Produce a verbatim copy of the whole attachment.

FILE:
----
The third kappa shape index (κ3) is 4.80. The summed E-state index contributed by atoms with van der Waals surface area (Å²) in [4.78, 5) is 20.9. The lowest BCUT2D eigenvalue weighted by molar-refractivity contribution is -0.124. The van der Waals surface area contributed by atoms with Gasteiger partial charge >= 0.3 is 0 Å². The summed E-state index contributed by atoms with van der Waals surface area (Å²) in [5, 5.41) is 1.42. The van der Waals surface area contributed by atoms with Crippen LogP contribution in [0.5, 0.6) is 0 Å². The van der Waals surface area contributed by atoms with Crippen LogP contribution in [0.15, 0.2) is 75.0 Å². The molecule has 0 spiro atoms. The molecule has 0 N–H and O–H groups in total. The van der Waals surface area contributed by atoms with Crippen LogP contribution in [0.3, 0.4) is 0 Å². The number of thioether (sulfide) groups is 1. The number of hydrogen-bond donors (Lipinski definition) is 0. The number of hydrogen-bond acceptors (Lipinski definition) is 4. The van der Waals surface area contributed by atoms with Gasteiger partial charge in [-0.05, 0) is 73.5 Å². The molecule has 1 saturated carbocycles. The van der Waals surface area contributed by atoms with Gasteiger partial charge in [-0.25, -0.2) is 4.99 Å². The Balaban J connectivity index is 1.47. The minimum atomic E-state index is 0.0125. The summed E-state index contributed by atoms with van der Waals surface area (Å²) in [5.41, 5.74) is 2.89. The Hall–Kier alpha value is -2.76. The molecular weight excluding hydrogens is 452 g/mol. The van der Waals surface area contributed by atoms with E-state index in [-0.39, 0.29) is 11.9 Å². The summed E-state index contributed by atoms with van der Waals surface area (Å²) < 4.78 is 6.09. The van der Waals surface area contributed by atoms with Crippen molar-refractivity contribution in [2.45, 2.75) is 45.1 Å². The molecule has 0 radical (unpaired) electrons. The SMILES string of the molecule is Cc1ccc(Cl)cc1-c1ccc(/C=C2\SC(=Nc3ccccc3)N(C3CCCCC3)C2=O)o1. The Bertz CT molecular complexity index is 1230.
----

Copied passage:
The third kappa shape index (κ3) is 4.80. The summed E-state index contributed by atoms with van der Waals surface area (Å²) in [4.78, 5) is 20.9. The lowest BCUT2D eigenvalue weighted by molar-refractivity contribution is -0.124. The van der Waals surface area contributed by atoms with Gasteiger partial charge >= 0.3 is 0 Å². The summed E-state index contributed by atoms with van der Waals surface area (Å²) in [5, 5.41) is 1.42. The van der Waals surface area contributed by atoms with Crippen LogP contribution in [0.5, 0.6) is 0 Å². The van der Waals surface area contributed by atoms with Crippen LogP contribution in [0.15, 0.2) is 75.0 Å². The molecule has 0 spiro atoms. The molecule has 0 N–H and O–H groups in total. The van der Waals surface area contributed by atoms with Crippen LogP contribution in [0.3, 0.4) is 0 Å². The number of thioether (sulfide) groups is 1. The number of hydrogen-bond donors (Lipinski definition) is 0. The number of hydrogen-bond acceptors (Lipinski definition) is 4. The van der Waals surface area contributed by atoms with Gasteiger partial charge in [-0.05, 0) is 73.5 Å². The molecule has 1 saturated carbocycles. The van der Waals surface area contributed by atoms with Gasteiger partial charge in [-0.25, -0.2) is 4.99 Å². The Balaban J connectivity index is 1.47. The minimum atomic E-state index is 0.0125. The summed E-state index contributed by atoms with van der Waals surface area (Å²) in [5.41, 5.74) is 2.89. The Hall–Kier alpha value is -2.76. The molecular weight excluding hydrogens is 452 g/mol. The van der Waals surface area contributed by atoms with E-state index in [-0.39, 0.29) is 11.9 Å². The summed E-state index contributed by atoms with van der Waals surface area (Å²) < 4.78 is 6.09. The van der Waals surface area contributed by atoms with Crippen molar-refractivity contribution in [2.45, 2.75) is 45.1 Å². The molecule has 0 radical (unpaired) electrons. The SMILES string of the molecule is Cc1ccc(Cl)cc1-c1ccc(/C=C2\SC(=Nc3ccccc3)N(C3CCCCC3)C2=O)o1. The Bertz CT molecular complexity index is 1230.